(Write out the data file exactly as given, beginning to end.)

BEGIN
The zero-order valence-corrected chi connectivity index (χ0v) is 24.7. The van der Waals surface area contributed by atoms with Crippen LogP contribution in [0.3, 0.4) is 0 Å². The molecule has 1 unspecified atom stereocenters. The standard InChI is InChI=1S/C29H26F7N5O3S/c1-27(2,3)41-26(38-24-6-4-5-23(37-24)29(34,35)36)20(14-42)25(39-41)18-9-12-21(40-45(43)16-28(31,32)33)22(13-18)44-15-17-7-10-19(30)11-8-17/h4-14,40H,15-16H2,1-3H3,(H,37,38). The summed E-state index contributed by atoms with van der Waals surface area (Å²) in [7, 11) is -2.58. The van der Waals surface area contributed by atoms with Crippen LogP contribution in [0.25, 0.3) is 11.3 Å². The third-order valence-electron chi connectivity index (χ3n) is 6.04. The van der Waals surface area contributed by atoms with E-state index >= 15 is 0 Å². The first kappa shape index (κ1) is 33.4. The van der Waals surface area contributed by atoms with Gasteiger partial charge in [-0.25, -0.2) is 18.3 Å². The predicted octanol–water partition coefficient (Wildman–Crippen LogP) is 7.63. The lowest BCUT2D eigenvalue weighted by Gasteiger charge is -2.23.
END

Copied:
The zero-order valence-corrected chi connectivity index (χ0v) is 24.7. The van der Waals surface area contributed by atoms with Crippen LogP contribution in [0.3, 0.4) is 0 Å². The molecule has 1 unspecified atom stereocenters. The standard InChI is InChI=1S/C29H26F7N5O3S/c1-27(2,3)41-26(38-24-6-4-5-23(37-24)29(34,35)36)20(14-42)25(39-41)18-9-12-21(40-45(43)16-28(31,32)33)22(13-18)44-15-17-7-10-19(30)11-8-17/h4-14,40H,15-16H2,1-3H3,(H,37,38). The summed E-state index contributed by atoms with van der Waals surface area (Å²) in [7, 11) is -2.58. The van der Waals surface area contributed by atoms with Crippen LogP contribution in [0.25, 0.3) is 11.3 Å². The third-order valence-electron chi connectivity index (χ3n) is 6.04. The van der Waals surface area contributed by atoms with E-state index >= 15 is 0 Å². The first kappa shape index (κ1) is 33.4. The van der Waals surface area contributed by atoms with Gasteiger partial charge in [-0.25, -0.2) is 18.3 Å². The predicted octanol–water partition coefficient (Wildman–Crippen LogP) is 7.63. The lowest BCUT2D eigenvalue weighted by Gasteiger charge is -2.23.